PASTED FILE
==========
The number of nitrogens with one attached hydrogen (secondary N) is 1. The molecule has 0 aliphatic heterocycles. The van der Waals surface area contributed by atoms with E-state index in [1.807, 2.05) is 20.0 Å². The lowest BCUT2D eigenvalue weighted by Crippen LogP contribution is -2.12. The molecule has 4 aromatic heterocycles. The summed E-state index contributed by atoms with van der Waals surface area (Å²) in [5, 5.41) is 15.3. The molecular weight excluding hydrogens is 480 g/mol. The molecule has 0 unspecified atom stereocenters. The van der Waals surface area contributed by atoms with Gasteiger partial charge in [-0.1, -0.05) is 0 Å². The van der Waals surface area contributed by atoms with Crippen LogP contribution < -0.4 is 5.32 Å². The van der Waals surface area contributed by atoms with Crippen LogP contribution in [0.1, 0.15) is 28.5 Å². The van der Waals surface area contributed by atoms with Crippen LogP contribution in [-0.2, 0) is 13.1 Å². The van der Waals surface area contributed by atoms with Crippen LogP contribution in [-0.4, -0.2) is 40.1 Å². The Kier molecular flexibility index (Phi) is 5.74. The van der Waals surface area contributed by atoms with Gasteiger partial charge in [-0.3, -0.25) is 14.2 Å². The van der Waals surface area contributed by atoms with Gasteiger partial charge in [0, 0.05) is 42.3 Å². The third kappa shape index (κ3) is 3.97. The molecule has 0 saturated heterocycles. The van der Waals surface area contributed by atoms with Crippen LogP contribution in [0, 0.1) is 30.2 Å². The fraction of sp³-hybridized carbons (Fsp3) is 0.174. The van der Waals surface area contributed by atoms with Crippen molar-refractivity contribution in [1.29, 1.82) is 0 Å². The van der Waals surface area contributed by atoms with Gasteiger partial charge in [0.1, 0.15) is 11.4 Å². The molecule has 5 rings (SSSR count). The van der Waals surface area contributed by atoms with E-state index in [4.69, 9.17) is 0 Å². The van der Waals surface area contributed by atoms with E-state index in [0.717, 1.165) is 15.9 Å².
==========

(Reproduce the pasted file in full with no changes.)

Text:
The number of nitrogens with one attached hydrogen (secondary N) is 1. The molecule has 0 aliphatic heterocycles. The van der Waals surface area contributed by atoms with E-state index in [1.807, 2.05) is 20.0 Å². The lowest BCUT2D eigenvalue weighted by Crippen LogP contribution is -2.12. The molecule has 4 aromatic heterocycles. The summed E-state index contributed by atoms with van der Waals surface area (Å²) in [5, 5.41) is 15.3. The molecular weight excluding hydrogens is 480 g/mol. The molecule has 0 unspecified atom stereocenters. The van der Waals surface area contributed by atoms with Gasteiger partial charge in [-0.1, -0.05) is 0 Å². The van der Waals surface area contributed by atoms with Crippen LogP contribution < -0.4 is 5.32 Å². The van der Waals surface area contributed by atoms with Crippen LogP contribution in [0.1, 0.15) is 28.5 Å². The van der Waals surface area contributed by atoms with Crippen LogP contribution in [-0.2, 0) is 13.1 Å². The van der Waals surface area contributed by atoms with Crippen LogP contribution in [-0.4, -0.2) is 40.1 Å². The Kier molecular flexibility index (Phi) is 5.74. The van der Waals surface area contributed by atoms with Gasteiger partial charge in [-0.3, -0.25) is 14.2 Å². The van der Waals surface area contributed by atoms with Gasteiger partial charge in [0, 0.05) is 42.3 Å². The third kappa shape index (κ3) is 3.97. The molecule has 0 saturated heterocycles. The van der Waals surface area contributed by atoms with Crippen LogP contribution in [0, 0.1) is 30.2 Å². The fraction of sp³-hybridized carbons (Fsp3) is 0.174. The van der Waals surface area contributed by atoms with Crippen molar-refractivity contribution in [1.29, 1.82) is 0 Å². The van der Waals surface area contributed by atoms with Gasteiger partial charge in [0.1, 0.15) is 11.4 Å². The molecule has 5 rings (SSSR count). The van der Waals surface area contributed by atoms with E-state index in [4.69, 9.17) is 0 Å². The van der Waals surface area contributed by atoms with E-state index in [0.717, 1.165) is 15.9 Å².